Each of these approaches may be used to discover a date or time in the future or in the past. A few instances of calling each of these methods, as well as their output, are shown below.
#Adding 8 days to the current date PS> (Get-Date).AddDays(8) Monday, November 30, 2020 1:59:39 AM #Adding 3 hours to the current time PS> (Get-Date).AddHours(3) Sunday, November 22, 2020 4:59:51 AM #Adding five years to the current date PS> (Get-Date).AddYears(5) Saturday, November 22, 2025 2:00:11 AM #Subtracting 8 days from the current date using a negative number. PS> (Get-Date).AddDays(-8) Saturday, November 14, 2020 2:02:43 AM
Using the New-Timespan method
What if you wanted to know the difference between two dates rather than just adding a certain amount of time chunks? The New-Timespan cmdlet is one method to do this. The TimeSpan objects created by the New-Timespan cmdlet reflect date/time discrepancies or spans.
By passing a Start and End date/time as inputs to the New-TimeSpan cmdlet, you may create a new time span. For example, you might use the following code snippet to determine the difference between November 23rd, 2020 at midnight and December 31st, 2020 at midnight.
You can detect date/time discrepancies in just about any increment you want using TimeSpan objects.
PS> $StartDate = Get-Date -Month 11 -Day 23 -Year 2020 -Hour 00 -Minute 00 -Second 00 PS> $EndDate = Get-Date -Month 12 -Day 31 -Year 2020 -Hour 00 -Minute 00 -Second 00 PS> $StartDate Monday, November 23, 2020 12:00:00 AM PS> $EndDate Thursday, December 31, 2020 12:00:00 AM PS> New-TimeSpan -Start $StartDate -End $EndDate Days : 38 Hours : 0 Minutes : 0 Seconds : 0 Milliseconds : 672 Ticks : 32832006722080 TotalDays : 38.0000077801852 TotalHours : 912.000186724444 TotalMinutes : 54720.0112034667 TotalSeconds : 3283200.672208 TotalMilliseconds : 3283200672.208
Using Dates to Compare
You may compare dates and times using normal PowerShell operators in addition to finding discrepancies. When a date is “less than” (earlier than) or “greater than” (later than) another date, PowerShell recognizes it.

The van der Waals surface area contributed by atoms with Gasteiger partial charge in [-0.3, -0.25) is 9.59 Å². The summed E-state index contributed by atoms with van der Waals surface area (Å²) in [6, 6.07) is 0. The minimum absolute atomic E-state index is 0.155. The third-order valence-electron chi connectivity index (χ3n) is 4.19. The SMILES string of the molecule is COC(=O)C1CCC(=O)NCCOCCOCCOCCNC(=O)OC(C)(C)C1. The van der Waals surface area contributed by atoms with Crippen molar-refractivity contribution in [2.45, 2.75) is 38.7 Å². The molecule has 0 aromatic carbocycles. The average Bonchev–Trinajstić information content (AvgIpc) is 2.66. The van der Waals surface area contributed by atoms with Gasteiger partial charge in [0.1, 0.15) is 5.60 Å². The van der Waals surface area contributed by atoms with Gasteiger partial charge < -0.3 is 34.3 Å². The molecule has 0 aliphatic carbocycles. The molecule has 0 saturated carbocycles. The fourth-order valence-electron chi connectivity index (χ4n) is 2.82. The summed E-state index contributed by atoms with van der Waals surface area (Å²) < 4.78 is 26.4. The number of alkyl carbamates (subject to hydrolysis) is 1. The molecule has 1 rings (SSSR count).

To compare dates, just use Get-Date or [DateTime] to construct two DateTime objects, then use basic PowerShell operators like lt or gt to compare them.
You can see a simple example of Using Dates to Compare below.
#Declaring the date PS> $Date1 = (Get-Date -Month 11 -Day 14 -Year 2020) PS> $Date2 = Get-Date PS> $Date1 -lt $Date2 True
Converting Strings to DateTime Objects (Casting)
Dates may be shown in a variety of forms using PowerShell. Let’s imagine you have a CSV file or spreadsheet with several dates set in the date time utc column in the way shown below. The current format is YYYY-MM-DDThh:mm:ss.0000000Z.
You want to parse this file and locate all of the rows having a date of at least seven days.
Example of a Date Format
By default, PowerShell does not recognize that 2020-09-07T13:35:08.4780000Z as a date and time; it treats it as a plain string. To make it understandable to PowerShell, you must first convert it to a DateTime object, like Get-Date does.
Prefix a text (or variable) with [DateTime] to convert it to a DateTime object. When you do this, PowerShell attempts to interpret the string as a date and time, and then gives you access to all of the object type’s properties and functions.
PS> $Date = “2020-09-07T13:35:08.4780000Z” PS> [DateTime]$Date Monday, September 07, 2020 1:35:08 PM
Date Formatting in PowerShell
Now that you know how to use dates in fundamental ways, it’s time to go further into the subject. Let’s experiment with various date formats to see what we can come up with.
You’ll get an output like Monday, September 07, 2020 1:35:08 PM whenever you run Get-Date. Instead of a simple text, this output is a DateTime object containing properties and methods. However, you may convert this DateTime object to a string and use other date formatting techniques to express it in different ways.
Methods for Dates and Times
Using methods on the DateTime object is one technique to customize how a DateTime object is presented. You may modify the formatting of the DateTime object using four methods: